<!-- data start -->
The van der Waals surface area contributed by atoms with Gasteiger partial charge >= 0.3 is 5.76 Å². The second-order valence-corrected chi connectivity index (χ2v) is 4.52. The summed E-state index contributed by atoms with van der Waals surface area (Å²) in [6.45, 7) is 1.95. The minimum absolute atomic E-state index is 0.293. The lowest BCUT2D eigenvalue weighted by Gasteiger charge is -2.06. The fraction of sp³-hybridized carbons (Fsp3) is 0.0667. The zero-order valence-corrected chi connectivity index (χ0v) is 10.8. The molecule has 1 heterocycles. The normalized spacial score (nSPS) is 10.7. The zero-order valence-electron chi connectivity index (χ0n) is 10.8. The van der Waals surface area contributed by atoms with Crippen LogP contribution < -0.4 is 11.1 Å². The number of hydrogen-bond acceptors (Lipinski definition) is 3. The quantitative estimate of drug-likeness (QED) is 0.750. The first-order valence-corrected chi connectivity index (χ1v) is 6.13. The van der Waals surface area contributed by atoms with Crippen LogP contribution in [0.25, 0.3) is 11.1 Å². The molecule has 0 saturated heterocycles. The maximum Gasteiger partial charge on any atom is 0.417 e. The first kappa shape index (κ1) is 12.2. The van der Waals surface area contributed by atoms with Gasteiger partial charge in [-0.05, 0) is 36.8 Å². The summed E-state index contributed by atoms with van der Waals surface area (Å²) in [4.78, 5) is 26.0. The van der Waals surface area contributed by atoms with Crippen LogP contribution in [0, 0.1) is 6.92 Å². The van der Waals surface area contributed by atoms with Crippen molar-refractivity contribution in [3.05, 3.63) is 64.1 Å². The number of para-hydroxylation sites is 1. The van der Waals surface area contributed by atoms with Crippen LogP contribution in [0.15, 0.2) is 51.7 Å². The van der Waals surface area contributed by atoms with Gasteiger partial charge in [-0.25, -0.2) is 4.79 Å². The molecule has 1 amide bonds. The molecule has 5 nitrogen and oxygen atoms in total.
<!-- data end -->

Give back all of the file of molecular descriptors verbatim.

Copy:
The van der Waals surface area contributed by atoms with Gasteiger partial charge >= 0.3 is 5.76 Å². The second-order valence-corrected chi connectivity index (χ2v) is 4.52. The summed E-state index contributed by atoms with van der Waals surface area (Å²) in [6.45, 7) is 1.95. The minimum absolute atomic E-state index is 0.293. The lowest BCUT2D eigenvalue weighted by Gasteiger charge is -2.06. The fraction of sp³-hybridized carbons (Fsp3) is 0.0667. The zero-order valence-corrected chi connectivity index (χ0v) is 10.8. The molecule has 1 heterocycles. The normalized spacial score (nSPS) is 10.7. The zero-order valence-electron chi connectivity index (χ0n) is 10.8. The van der Waals surface area contributed by atoms with Crippen LogP contribution < -0.4 is 11.1 Å². The number of hydrogen-bond acceptors (Lipinski definition) is 3. The quantitative estimate of drug-likeness (QED) is 0.750. The first-order valence-corrected chi connectivity index (χ1v) is 6.13. The van der Waals surface area contributed by atoms with Crippen LogP contribution in [0.25, 0.3) is 11.1 Å². The molecule has 0 saturated heterocycles. The maximum Gasteiger partial charge on any atom is 0.417 e. The first kappa shape index (κ1) is 12.2. The van der Waals surface area contributed by atoms with Gasteiger partial charge in [-0.05, 0) is 36.8 Å². The summed E-state index contributed by atoms with van der Waals surface area (Å²) in [4.78, 5) is 26.0. The van der Waals surface area contributed by atoms with Crippen LogP contribution in [0, 0.1) is 6.92 Å². The van der Waals surface area contributed by atoms with Crippen molar-refractivity contribution in [3.05, 3.63) is 64.1 Å². The number of para-hydroxylation sites is 1. The van der Waals surface area contributed by atoms with Crippen LogP contribution in [0.15, 0.2) is 51.7 Å². The van der Waals surface area contributed by atoms with Gasteiger partial charge in [-0.25, -0.2) is 4.79 Å². The molecule has 1 amide bonds. The molecule has 5 nitrogen and oxygen atoms in total.